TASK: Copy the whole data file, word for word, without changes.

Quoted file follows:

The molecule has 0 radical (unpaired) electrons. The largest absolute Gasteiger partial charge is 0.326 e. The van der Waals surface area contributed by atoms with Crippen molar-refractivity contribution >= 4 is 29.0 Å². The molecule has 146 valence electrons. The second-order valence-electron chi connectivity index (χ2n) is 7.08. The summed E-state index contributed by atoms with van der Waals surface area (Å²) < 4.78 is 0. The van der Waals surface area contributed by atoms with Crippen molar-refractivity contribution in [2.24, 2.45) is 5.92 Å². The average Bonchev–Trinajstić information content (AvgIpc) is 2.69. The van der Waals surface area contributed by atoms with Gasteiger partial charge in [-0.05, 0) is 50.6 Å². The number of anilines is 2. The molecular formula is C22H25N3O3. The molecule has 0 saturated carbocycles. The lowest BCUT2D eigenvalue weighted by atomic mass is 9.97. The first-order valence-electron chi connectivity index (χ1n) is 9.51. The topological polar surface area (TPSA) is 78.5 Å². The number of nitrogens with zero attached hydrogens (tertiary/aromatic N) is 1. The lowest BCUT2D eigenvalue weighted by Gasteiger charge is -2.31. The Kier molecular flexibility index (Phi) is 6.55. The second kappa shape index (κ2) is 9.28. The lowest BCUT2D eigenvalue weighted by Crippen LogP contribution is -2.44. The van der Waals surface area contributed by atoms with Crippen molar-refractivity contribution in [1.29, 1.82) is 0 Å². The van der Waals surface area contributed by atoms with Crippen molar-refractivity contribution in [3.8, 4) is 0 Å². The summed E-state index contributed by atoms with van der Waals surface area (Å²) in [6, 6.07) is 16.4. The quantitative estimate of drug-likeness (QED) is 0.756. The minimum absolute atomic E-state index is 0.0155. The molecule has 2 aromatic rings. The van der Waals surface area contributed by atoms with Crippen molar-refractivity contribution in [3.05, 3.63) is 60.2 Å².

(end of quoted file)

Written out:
The molecule has 0 radical (unpaired) electrons. The largest absolute Gasteiger partial charge is 0.326 e. The van der Waals surface area contributed by atoms with Crippen molar-refractivity contribution >= 4 is 29.0 Å². The molecule has 146 valence electrons. The second-order valence-electron chi connectivity index (χ2n) is 7.08. The summed E-state index contributed by atoms with van der Waals surface area (Å²) < 4.78 is 0. The van der Waals surface area contributed by atoms with Crippen molar-refractivity contribution in [2.24, 2.45) is 5.92 Å². The average Bonchev–Trinajstić information content (AvgIpc) is 2.69. The van der Waals surface area contributed by atoms with Gasteiger partial charge in [-0.05, 0) is 50.6 Å². The number of anilines is 2. The molecular formula is C22H25N3O3. The molecule has 0 saturated carbocycles. The lowest BCUT2D eigenvalue weighted by atomic mass is 9.97. The first-order valence-electron chi connectivity index (χ1n) is 9.51. The topological polar surface area (TPSA) is 78.5 Å². The number of nitrogens with zero attached hydrogens (tertiary/aromatic N) is 1. The lowest BCUT2D eigenvalue weighted by Gasteiger charge is -2.31. The Kier molecular flexibility index (Phi) is 6.55. The second kappa shape index (κ2) is 9.28. The lowest BCUT2D eigenvalue weighted by Crippen LogP contribution is -2.44. The van der Waals surface area contributed by atoms with Crippen molar-refractivity contribution in [1.29, 1.82) is 0 Å². The van der Waals surface area contributed by atoms with Crippen molar-refractivity contribution in [3.8, 4) is 0 Å². The summed E-state index contributed by atoms with van der Waals surface area (Å²) in [6, 6.07) is 16.4. The quantitative estimate of drug-likeness (QED) is 0.756. The minimum absolute atomic E-state index is 0.0155. The molecule has 2 aromatic rings. The van der Waals surface area contributed by atoms with Crippen molar-refractivity contribution in [3.05, 3.63) is 60.2 Å².